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Saluting "Mr. Tiger"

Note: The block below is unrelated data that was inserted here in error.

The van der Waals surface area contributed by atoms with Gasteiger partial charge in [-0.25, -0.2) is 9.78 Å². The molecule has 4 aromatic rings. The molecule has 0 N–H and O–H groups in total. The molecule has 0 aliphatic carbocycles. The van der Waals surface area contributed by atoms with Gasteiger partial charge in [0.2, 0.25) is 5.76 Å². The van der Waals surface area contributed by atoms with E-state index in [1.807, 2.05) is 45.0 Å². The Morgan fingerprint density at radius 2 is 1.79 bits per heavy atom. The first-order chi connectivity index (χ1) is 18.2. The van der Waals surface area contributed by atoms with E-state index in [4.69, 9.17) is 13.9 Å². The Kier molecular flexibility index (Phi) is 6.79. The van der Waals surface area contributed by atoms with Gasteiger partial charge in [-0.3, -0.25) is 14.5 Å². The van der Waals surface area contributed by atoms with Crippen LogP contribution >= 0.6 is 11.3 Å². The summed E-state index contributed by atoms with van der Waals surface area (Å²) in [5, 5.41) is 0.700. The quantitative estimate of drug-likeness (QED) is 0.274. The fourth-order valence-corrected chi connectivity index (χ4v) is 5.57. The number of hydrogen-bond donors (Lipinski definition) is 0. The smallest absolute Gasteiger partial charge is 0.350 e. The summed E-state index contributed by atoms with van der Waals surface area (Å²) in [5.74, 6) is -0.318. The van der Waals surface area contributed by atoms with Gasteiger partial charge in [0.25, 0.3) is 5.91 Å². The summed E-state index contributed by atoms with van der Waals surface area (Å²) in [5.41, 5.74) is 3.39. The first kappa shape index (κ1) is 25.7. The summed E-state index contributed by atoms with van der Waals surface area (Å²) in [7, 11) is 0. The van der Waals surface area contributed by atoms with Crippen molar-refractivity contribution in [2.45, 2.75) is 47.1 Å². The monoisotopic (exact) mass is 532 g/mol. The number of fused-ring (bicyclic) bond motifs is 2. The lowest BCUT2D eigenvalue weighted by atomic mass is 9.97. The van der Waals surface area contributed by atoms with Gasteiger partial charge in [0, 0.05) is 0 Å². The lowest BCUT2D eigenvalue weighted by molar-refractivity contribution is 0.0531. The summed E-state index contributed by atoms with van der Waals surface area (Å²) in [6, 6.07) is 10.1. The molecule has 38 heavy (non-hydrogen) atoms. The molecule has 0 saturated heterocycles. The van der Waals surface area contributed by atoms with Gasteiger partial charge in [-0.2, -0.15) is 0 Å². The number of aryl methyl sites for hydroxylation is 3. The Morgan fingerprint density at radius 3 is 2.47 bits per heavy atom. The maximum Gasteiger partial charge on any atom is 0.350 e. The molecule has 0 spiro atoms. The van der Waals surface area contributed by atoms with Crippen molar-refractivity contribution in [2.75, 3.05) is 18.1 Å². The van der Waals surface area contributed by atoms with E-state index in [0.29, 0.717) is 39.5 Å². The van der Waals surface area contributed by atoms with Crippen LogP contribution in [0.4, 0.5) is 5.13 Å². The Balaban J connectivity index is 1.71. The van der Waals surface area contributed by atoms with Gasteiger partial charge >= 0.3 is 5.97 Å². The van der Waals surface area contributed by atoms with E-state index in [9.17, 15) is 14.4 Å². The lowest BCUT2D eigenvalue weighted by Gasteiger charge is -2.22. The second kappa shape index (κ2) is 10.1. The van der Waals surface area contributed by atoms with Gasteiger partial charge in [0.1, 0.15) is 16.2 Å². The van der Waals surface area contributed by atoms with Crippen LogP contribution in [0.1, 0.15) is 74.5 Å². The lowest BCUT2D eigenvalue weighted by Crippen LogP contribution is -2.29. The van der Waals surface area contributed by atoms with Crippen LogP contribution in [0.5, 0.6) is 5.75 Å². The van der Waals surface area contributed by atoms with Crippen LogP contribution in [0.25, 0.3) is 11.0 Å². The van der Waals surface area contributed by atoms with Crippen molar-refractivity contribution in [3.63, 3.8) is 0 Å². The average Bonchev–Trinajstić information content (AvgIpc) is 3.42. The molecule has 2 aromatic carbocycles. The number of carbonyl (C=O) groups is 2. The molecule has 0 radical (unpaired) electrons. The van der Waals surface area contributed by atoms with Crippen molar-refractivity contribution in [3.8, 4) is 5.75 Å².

Posted by hughrandle@gmail.com on April 20, 2020 at 10:35 PM Word came today that Detroit Tiger great Al Kaline had passed away at age 85. For anyone who is a fan of the game, the name Al Kaline evokes two things: Mr Tiger and Number 6. Kaline not only spent his entire 22 season major league career with the Tigers, but also provided color commentary for the team for over 26 seasons and was a special assistant for the team for the last 18 years. All told, his 67 years with the Detroit organization rank as one of the longest tenures with any sports team. Born in Baltimore Maryland on December 19, 1934, Kaline suffered from Osteomyelitis as a child and played with a foot deformity during his career that would have crippled a less determined man. He signed with Detroit the day after graduating from Baltimore Southern High School in 1953, becoming one of baseball’s first “bonus babys” receiving a hefty $30,000 signing bonus. He made his major league debut on June 25, 1953 at the age of 18. He played with uniform number 25 during his first season and then requested number 6 from a teammate heading into the 1954 season. He kept that number 6 for the rest of his career, and he became the first Tiger to have his number retired in 1980. (Ty Cobb played in an era when players did not wear uniform numbers). The raw numbers of Kaline’s career were impressive. He is the Tiger career leader in games played (2834), home runs (399), RBI’s (1583), and walks (1277). He is ranked 31st in baseball history in hits with 3007 and played in 18 All Star Games. He was the youngest player to win a batting title, hitting .340 in 1955 as a 20 year old. In addition to his offensive numbers, he is considered one of the best right fielders of his era, collecting 10 Gold Gloves for fielding excellence. He led the Tigers to their first World Series win since 1945, hitting .379 during the 1968 Series against the St. Louis Cardinals. After a 1973 season which saw him playing 91 games, he came back as the Tigers full time designated hitter in 1974 and played 146 games, hitting 13 home runs and driving in 64. After he joined the 3000 hit club on September 24, 1974, he announced that he would be retiring at the end of the season. Kaline nearly became the first Major League player to ever die on the playing field on May 30, 1970. After a collision with centerfielder Jim Northrup, Kaline lay on the field motionless, with difficulty breathing. It seems that during the collision, Kaline had swallowed his tongue. Left fielder Willie Horton raced over and was able to open Kaline’s clenched jaw enough to free the tongue. Kaline had turned blue and Horton still carries the scar from his heroics as Kaline clenched down on Horton’s hand. Horton received an award from the Michigan Heart Association, which declared that in all likelihood his quick thinking saved Kaline’s life. Kaline, in typical fashion, missed only one game after the injury. After his career, Kaline became the Tigers color commentator from 1975 to 2002 and then served as a special consultant to the team from 2003 through 2019. In 1980, Kaline was selected to the Baseball Hall of Fame during his first year of eligibility, one of only 57 players to achieve that distinction. Kaline once said “I owe everything to baseball. Without it, I would have probably been a bum”. Mr Kaline was far from a bum. He is being remembered today around the baseball world as “Mr Tiger”, a player with natural talent, but more importantly, a man who worked on his craft tirelessly. He is credited with helping many young Tiger players such as Alan Trammel and Lou Whitaker achieve their best on the field. They all referred to him as “Mr. Kaline”. Upon hearing of his death today, the word that came to mind was loyalty. It is rare in today’s sports world to find someone whose name is synonymous with one team. Loyalty is a rare attribute today in sports and in life. Al Kaline defines the word, whether it is through his 66 year marriage to his wife Madge or his 67 years all spent with one very fortunate organization. He was a rare breed who stayed with the love of his youth, both on and off the field



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